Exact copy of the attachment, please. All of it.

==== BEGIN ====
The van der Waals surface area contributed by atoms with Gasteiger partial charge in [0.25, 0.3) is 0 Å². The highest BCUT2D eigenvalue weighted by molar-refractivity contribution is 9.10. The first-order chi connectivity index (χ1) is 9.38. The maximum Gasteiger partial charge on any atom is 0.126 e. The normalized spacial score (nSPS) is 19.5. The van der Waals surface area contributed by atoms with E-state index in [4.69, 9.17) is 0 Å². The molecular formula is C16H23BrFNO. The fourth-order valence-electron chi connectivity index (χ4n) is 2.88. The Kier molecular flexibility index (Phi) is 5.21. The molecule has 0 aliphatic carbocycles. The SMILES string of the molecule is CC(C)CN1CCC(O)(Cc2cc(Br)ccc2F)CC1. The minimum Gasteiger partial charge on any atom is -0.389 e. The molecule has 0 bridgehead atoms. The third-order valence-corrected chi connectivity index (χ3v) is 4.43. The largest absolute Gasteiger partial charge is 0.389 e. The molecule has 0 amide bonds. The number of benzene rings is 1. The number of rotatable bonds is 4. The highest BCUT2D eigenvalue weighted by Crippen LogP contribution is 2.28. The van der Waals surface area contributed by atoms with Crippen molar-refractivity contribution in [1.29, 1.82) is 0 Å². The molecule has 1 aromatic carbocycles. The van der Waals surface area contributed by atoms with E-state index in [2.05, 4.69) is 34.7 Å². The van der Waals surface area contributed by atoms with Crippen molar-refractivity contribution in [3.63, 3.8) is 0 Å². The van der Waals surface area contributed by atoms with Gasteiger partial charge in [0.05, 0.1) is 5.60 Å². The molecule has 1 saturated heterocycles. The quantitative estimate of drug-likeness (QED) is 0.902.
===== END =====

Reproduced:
The van der Waals surface area contributed by atoms with Gasteiger partial charge in [0.25, 0.3) is 0 Å². The highest BCUT2D eigenvalue weighted by molar-refractivity contribution is 9.10. The first-order chi connectivity index (χ1) is 9.38. The maximum Gasteiger partial charge on any atom is 0.126 e. The normalized spacial score (nSPS) is 19.5. The van der Waals surface area contributed by atoms with E-state index in [4.69, 9.17) is 0 Å². The molecular formula is C16H23BrFNO. The fourth-order valence-electron chi connectivity index (χ4n) is 2.88. The Kier molecular flexibility index (Phi) is 5.21. The molecule has 0 aliphatic carbocycles. The SMILES string of the molecule is CC(C)CN1CCC(O)(Cc2cc(Br)ccc2F)CC1. The minimum Gasteiger partial charge on any atom is -0.389 e. The molecule has 0 bridgehead atoms. The third-order valence-corrected chi connectivity index (χ3v) is 4.43. The largest absolute Gasteiger partial charge is 0.389 e. The molecule has 0 amide bonds. The number of benzene rings is 1. The number of rotatable bonds is 4. The highest BCUT2D eigenvalue weighted by Crippen LogP contribution is 2.28. The van der Waals surface area contributed by atoms with Crippen molar-refractivity contribution in [1.29, 1.82) is 0 Å². The molecule has 1 aromatic carbocycles. The van der Waals surface area contributed by atoms with E-state index in [2.05, 4.69) is 34.7 Å². The van der Waals surface area contributed by atoms with Crippen molar-refractivity contribution in [3.63, 3.8) is 0 Å². The van der Waals surface area contributed by atoms with Gasteiger partial charge in [0.05, 0.1) is 5.60 Å². The molecule has 1 saturated heterocycles. The quantitative estimate of drug-likeness (QED) is 0.902.